Pens beat Caps 2-1, John Erskine vs Arron Asham

Rob Carr

Hit em for Beagle: John Erskine vs Arron Asham (Photo credit: Rob Carr)

The Pittsburgh Penguins’ first appointment in D.C. might also mark the beginning of drastic reformulation for the Washington Capitals. This was also the first meeting between Sidney Crosby and Alex Ovechkin in 335 days and Crosby’s first date in D.C. since his concussion. Lots of hype, very little offense. Here’s how it went down:

Arron Asham hooked up Craig Adams for a lay up made even easier by some bad D from Orlov and Schultz. Chimera tied it up in the second with a blind backhand. Chris Kunitz beat everyone to give the Pens the go-ahead goal. The Caps just didn’t shoot. Pens beat Caps 2-1.

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Pittsburgh Penguins Pregame: The Epicenter of Suck

Illustration by Ian Oland

Heeeeeere’s Doug Johnson of PuckBuddys fame. Tweet his face.

The Pre-Game: I think it was Benjamin Disraeli who said “Sometimes cities just suck.” Or maybe it was Don Rickles. We’re getting our historical figures mixed up.

Look, there’s nothing that stinks about San Diego, the actual place. It’s lovely. Or Phoenix, for that matter, if it weren’t for all the whack-a-doodles. Vancouver: now there’s a dandy city for you! If you can just get over all the residents piously reminding you just precisely how dandy it is.

On the other end, there are places like Mogadishu, a city that, I can comfortably assure you, sucks. Or vacation paradise Pripyat!  – home to the entombed Chernobyl perpetual light bulb. Pyongyang. Philadelphia.

Then we come to the middle ground: decent places inhabited by truly awful organizations. Pittsburgh comes to mind. Hoorah, it’s beautiful and their food isn’t too toxic and the local rumor is that there’s even a museum or something. But it’s also home to the rat burrow of unctuous fink Richard Mellon Scaife and his poisonous heirs, and the ‘Terrible Towel’, which we rank as only just below Scaife as scabes-inducing. The Pittsburgh Penguins… and Dan Bylsma. Think about that for a moment: both the Penguins AND Bylsma (and his douche-hat) compressed into one geographic point. That single distinction alone  is enough to push Pittsburgh to new title holder: Epicenter of Suck.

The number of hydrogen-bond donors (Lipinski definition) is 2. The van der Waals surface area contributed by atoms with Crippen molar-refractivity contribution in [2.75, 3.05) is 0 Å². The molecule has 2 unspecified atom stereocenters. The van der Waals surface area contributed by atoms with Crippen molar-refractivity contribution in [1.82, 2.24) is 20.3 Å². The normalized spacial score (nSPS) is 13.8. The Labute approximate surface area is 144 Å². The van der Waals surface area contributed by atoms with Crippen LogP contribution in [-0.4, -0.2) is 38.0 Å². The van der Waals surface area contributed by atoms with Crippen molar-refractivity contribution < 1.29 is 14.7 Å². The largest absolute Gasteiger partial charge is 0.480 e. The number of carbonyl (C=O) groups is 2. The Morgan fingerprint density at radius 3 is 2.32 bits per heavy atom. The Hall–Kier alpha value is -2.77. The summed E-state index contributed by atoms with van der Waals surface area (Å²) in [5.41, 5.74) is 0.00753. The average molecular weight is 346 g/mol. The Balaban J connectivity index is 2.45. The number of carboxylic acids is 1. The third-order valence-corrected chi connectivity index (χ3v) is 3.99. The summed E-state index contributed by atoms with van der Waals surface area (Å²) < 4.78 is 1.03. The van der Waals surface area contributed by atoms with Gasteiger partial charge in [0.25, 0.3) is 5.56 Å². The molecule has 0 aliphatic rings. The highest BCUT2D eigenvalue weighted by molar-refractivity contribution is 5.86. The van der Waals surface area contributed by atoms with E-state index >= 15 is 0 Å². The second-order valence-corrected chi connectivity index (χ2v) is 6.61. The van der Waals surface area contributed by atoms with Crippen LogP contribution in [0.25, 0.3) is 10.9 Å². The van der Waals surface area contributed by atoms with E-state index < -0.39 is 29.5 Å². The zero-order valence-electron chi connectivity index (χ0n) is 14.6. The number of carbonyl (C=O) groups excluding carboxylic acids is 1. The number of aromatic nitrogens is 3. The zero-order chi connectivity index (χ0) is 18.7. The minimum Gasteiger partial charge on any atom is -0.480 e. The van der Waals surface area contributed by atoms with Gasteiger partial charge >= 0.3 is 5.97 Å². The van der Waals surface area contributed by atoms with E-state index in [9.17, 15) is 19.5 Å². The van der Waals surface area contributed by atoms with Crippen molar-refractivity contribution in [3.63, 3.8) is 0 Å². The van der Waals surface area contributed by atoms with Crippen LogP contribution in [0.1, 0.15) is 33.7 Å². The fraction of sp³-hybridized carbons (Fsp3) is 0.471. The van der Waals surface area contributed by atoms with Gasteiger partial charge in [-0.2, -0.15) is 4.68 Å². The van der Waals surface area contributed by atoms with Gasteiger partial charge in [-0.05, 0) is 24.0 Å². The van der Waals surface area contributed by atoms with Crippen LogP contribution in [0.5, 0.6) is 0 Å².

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Caps Fans and Bad Habits: We Can Do Better

(Photo credit: @clydeorama. Go check out Clyde’s site.)

Rituals bind us to one another. In a fan community, rituals take many forms. In the clothing we wear, the cheers we shout, the fives we high– that’s where togetherness happens. It’s like a wholesome mob mentality, and everyone’s allowed in the mob so long as they can do a couple simple things.

Problem is: sometimes those rituals get us into trouble. Some rituals become bad habits, and those bad habits have got to go. You know what I’m talking about: It’s all your fault, Who Cares?, RED!, and a certain nickname for Sidney Crosby. It’s not cool anymore. Let’s discuss.

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Photo credit: Ethan Miller

Wednesday was a night of hardware in the NHL as the league’s annual awards show took place in Las Vegas. The night’s biggest winners? Corey Perry of the Ducks picked up the Hart, Ryan Kesler of the Canucks hoisted the Selke, baby-faced Jeff Skinner of the ‘Canes took home the Calder, Stanley Cup champion Bruin Tim Thomas won the Vezina and Washington fan favorite Disco Dan Bylsma of the Pens presented with the Jack Adams Award.

So how did the Capitals fare?

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Alex Ovechkin: “Hang On, Malych. Such is Life.”

Alex Ovechkin and Nick Backstrom look for revenge on Matt Cooke.

Photo credit: Greg Fiume

In Sunday’s matinee against their most hated rival, the Washington Capitals had their second straight dominant performance, beating Pittsburgh at home 3-0. Since they lost to the Pens in game seven of the 2008-09 playoffs, the Capitals have won six out of their last seven meetings and have outscored the Pens 29-17 during that same span.

Unfortunately, there were two key incidents that overshadowed talk of the game itself. First, Tim Wallace tried to exact revenge on “Danger” Dave Steckel for his incidental contact with Sidney Crosby in the Winter Classic. And second, perrenial agitator Matt Cooke tried to take out the Great 8 with a knee-on-knee collision late in the third period.

After the game, SovSport’s Pavel Lysenkov spoke with Alex Ovechkin and asked him what he thought about Cooke’s hit, the physical nature of hockey, and Evgeni Malkin’s season-ending injury. Below the jump, RMNB’s Igor Kleyner has the translation.

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Ovi tackles his teammates after Mike Knuble's second period goal.

Ovi tackles his teammates after Mike Knuble's second period goal. (Photo credit: Dave Sandford)

Photo credit: Gregory Shamus